The old quote from Henry David Thoreau ”How vain it is to sit down to write when you have not stood up to live.” kept ringing in my ears and it felt completely inauthentic to be writing about a way of living that I myself was not.

I think when a person is unhappy, there is both a sense of confusion and a sense of direction in which to go. The hard part is being strong enough, brave enough or clear enough to move in that direction. Because confusion is so powerful that it can make one feel like they know nothing at all.

But I think we always know what’s right for us. We just don’t always know how to make it real.

Currently, I’m in a very little New York hotel room. My initial reaction when I got in at midnight last night to my room was “I can’t believe it’s so small. Where is the desk? This is not the Four Seasons!”

But this morning when I woke up and rolled over right next to a big window, I saw this view:

Chelsea, NYC on HyggeHouse.com

It was so hygge to me. That unexplainable charm. Being cosy in a little bed in front of a big window – hygge. Walking through Chelsea to get coffee and seeing all the old buildings – hygge. Bundling up with a scarf – hygge. Coffee as a verb? Very hygge.

The stark difference of NY’s spring time versus the perpetual blue skies and perfect whether of Los Angeles was what I needed to snap me out of being complacent with life. Hygge is not about that – it’s about fully participating in it and recognizing all the small moments instead of focusing on the once in awhile big blasts.

This simple re-discovery of something I used to live so well, helped me to feel confident in the direction that I and HyggeHouse.com need to go.

There’s been an idea brewing for about a year and I’ve even been vocal about it with close friends, but I’ve just been keeping it idea. But this trip and the inspiration I’ve been getting from friends who are doing some incredible things, was enough to snap me out of dreaming and into reality and also into the habit of living. Not observing, not going through the motions, not thinking hygge, but living it again.

I cannot promise to update this frequently because I’ve never been one to share daily or even weekly. But I am working on finding my voice and online purpose again and sharing what I learn and love in the honest way I always have. There will still be no sponsored posts or advertising on this blog, so that’s not going to change. What will, will hopefully just be in the volume of sharing stories and connecting with you once again.






This past August I made my way to Amsterdam for the first time. It was a quick weekend trip where I spent half of it in one of my new favourite hotels and the other half at a friend’s who was living right on one of the canals.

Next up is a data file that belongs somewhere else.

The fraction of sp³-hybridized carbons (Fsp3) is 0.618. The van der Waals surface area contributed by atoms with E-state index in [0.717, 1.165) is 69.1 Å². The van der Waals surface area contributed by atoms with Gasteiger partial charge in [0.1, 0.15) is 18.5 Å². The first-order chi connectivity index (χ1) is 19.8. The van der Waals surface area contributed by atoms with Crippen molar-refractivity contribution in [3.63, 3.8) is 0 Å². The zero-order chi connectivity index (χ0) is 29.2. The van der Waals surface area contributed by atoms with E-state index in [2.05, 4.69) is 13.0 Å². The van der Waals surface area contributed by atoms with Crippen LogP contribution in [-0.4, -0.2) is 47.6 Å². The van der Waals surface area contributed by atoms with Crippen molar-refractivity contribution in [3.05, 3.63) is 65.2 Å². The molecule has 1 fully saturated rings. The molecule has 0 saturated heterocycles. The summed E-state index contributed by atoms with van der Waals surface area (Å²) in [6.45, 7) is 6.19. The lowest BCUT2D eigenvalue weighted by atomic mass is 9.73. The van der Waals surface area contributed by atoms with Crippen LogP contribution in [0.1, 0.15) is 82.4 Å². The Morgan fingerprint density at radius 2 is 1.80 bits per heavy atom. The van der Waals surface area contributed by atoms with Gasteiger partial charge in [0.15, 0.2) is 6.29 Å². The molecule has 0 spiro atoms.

For a city I had never had the desire to visit, I came away from it completely smitten. Perhaps it was because the weather was picture perfect or because the city was in pure celebration mode (400 years of the canals and 100th anniversary of the symphony). Whatever it was, I was inspired, relaxed and very content during the trip.

I’ve written about all my favourite things to do, see and eat in Amsterdam on my travel site, as well I’ve pinned (and mapped) them all on Pinterest. If you’ve been and have any favourite things to add, I’d love to know them!

A house of possibilities

In 2009, I got offered a dream gig for one of my favourite companies in a city that I had always dreamed about visiting – Philadelphia. Despite not knowing anything really about the city, I had somehow known that I was meant to live there.

I remember my first day in Philadelphia, my first drive to Chestnut Hill, the first time I saw my house that was everything I’d wanted in a dream home (historic, stone, fireplace, big windows, garden). I’d arrived at the end of summer and then fall hit – the colours of the trees, the crispness of the air, girls in tights. For the first time in a long time, I felt like I belonged somewhere. I began to think out all of the things I could do and who I’d be. It was heaven.

On my first fall weekend I began what would become a regular occurrence – a drive out into the country side. I’d spend all day getting lost on country roads and visiting historic landmarks. One day I’d been out since sunrise and when the sun began to set I knew it was time to get home. And on my way back to the city is when I first saw the feral home above and fell instantly in love.